June 4, 2013

Structured Clojure: Protocols and multimethods (oh my!)

You can use Clojure to do just about anything without ever needing to define anything but functions and vars, but you’d be missing out. Clojure supports some very nice ways to make your code more expressive – and more structured – when dealing with operations on data types.

The Expression Problem

The Expression Problem refers to the problem of making a language extensible. Software manipulates data types using operations. Sometimes, we want to add new operations, and have them work on existing data types. Sometimes, we want to add new data types, which will work with existing operations.

Object-oriented languages make it easy to add new data types (classes), by extending existing ones. I can make a new type that extends java.util.AbstractMap, and have access to the operations it defines. But if I want to add a new method to all the Maps in my software, I’ll have to touch a lot of code that I’ve already written to do it.

Functional languages tend towards the opposite: it’s easy to add new operations (functions), but harder to adapt the operation to various types. If I want to write a function in clojure that works on both vecs and maps, I’ll probably have to write two implementations and include an if in the calling function. If I then want to extend it to work on lists, I’ll have to write a third implementation and add another condition to the calling function.


Multimethods are, essentially, syntactic sugar for this situation. The before might look something like this

(declare do-a-thing-with-a-vector)
(declare do-a-thing-with-a-map)

(defn do-a-thing
  "Do a thing to a vec or a hash-map"
    (instance? clojure.lang.PersistentVector in)
      (do-a-thing-with-a-vector in)
    (instance? clojure.lang.PersistentArrayMap in)
      (do-a-thing-with-a-map in)))

(defn do-a-thing-with-a-vector [in]
  "A vector (via function)")

(defn do-a-thing-with-a-map [in]
  "A map (via function)")

Now, if I want to add an implementation for a list, I have to change the code in three places: I have to add a declare, add a case to do-a-thing, and then write the actual implementation.

Clojure’s multimethods are a syntactic improvement to this procedure. A multimethod includes a dispatch function, and several methods. The above code written using a multimethod looks something like this:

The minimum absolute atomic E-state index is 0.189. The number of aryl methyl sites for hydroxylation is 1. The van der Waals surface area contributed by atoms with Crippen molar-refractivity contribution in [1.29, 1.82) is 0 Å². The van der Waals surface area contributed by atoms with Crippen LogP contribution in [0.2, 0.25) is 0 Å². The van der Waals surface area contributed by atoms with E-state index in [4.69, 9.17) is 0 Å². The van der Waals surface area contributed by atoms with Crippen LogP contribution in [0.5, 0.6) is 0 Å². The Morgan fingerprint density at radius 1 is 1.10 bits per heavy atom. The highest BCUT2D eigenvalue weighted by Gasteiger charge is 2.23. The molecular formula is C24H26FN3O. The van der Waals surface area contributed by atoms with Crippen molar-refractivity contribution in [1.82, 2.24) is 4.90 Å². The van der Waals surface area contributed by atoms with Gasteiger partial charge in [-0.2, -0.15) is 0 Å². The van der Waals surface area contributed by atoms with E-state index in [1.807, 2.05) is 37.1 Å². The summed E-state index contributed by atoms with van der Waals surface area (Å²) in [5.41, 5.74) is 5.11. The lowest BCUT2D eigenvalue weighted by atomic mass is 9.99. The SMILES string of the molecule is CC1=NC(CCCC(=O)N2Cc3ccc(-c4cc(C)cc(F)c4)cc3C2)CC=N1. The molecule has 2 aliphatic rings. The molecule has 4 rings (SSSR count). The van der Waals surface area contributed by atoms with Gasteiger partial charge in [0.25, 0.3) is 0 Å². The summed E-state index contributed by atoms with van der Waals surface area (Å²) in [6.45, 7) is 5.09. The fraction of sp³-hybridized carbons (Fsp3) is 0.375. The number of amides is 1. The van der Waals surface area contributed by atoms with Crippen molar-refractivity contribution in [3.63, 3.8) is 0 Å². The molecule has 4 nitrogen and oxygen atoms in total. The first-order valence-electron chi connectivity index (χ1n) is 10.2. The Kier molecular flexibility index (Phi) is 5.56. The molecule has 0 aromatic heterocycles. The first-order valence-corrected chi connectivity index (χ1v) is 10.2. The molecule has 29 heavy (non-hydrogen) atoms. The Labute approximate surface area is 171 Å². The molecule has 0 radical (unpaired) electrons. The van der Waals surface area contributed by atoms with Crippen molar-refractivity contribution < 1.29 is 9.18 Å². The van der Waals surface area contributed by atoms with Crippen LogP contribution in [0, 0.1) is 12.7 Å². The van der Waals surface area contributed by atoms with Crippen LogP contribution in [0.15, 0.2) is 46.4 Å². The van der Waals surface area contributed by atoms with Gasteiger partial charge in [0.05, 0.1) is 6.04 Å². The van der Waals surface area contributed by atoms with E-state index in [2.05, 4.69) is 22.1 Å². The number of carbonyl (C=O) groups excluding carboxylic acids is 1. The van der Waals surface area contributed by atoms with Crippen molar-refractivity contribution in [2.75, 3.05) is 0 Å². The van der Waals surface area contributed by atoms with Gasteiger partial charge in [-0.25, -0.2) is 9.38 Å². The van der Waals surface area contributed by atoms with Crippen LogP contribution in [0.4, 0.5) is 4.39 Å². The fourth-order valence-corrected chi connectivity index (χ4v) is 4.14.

(defmulti do-a-thing class)

(defmethod do-a-thing clojure.lang.PersistentVector [in]
  "A vector (via multimethod)")

(defmethod do-a-thing clojure.lang.PersistentArrayMap [in]
  "A map (via multimethod)")

Now, to add a new operation, I just need to add a new defmethod. Expressiveness problem solved.

Multimethods are a flexible and generally awesome solution to this problem, but for this exact situation, another compelling option exists:


Protocols are Clojure’s answer to Java-style interfaces. They define a type and its methods, without giving any implementation details. However, protocols differ from interfaces one major way: they can be applied to types that are already declared.

This is a very clever way of solving the expression problem, by getting around the limitations of OO described above. Here’s our very creative function, implemented as a protocol:

(defprotocol DoesAThing
  (do-a-thing [in] "Do a thing"))

(extend-protocol DoesAThing
    (do-a-thing [in] "A vector (via protocol)")
    (do-a-thing [in] "A map (via protocol)"))

Protocols have the advantage of working with Java’s dispatch to improve performance. A quick-and-dirty benchmark puts the protocol implementation taking about half the execution time of the multimethod version. However, with such a trivial function, execution is dominated by dispatch; in real situations the difference is unlikely to be meaningful.

When to use what?

One detail Protocols have that multimethods don’t is the ability to group related methods. For example, if I wanted to create head and tail methods for collections, I could do so in a single protocol:

(defprotocol LispyColl
  (head [in] "Get the head")
  (tail [in] "Get the tail"))

Protocols also make explicit the relationships between types. You can use extends?, and satisfies? to inspect a type to see if it satisfies a given protocol; to do the same with a multimethod requires that you explicitly specify the relationship using derive.

On the other hand, multimethods are not limited to single dispatch on type–you can use multimethods for multiple dispatch on arbitrary attributes. Take this example, shamelessly adapted from clojuredocs.org:

(defmulti greeting :language)

(defmethod greeting "English" [_] "Hi")
(defmethod greeting "French" [_] "Salut")

(greeting {:language "English"}) ; => "Hi"

Ultimately, multimethods and protocols are designed to solve very similar problems. Protocols mirror and extend Java’s capabilities to gain greater performance and interoperability. Multimethods provide a less object-oriented and more lisp-y way of doing the same thing, with an added genericism that allows them to be much more flexible. If you need to dispatch on something other than class, multimethods are the way to go for sure.

My recommendation? If your problem fits – dispatch on types, benefits from inheritance – use protocols for performance and explicitness; otherwise, use multimethods.

Further reading

Afterword: It was pointed out to me by @swannodette that this article probably doesn’t give multimethods enough credit. Probably the biggest thing I failed to point out was that multimethods are a lot better for dispatching on things that aren’t types, such as values in maps, and for multiple dispatch. I’ve amended my conclusion section, but you’d best read up on multimethods on clojure.org lest you get the wrong idea.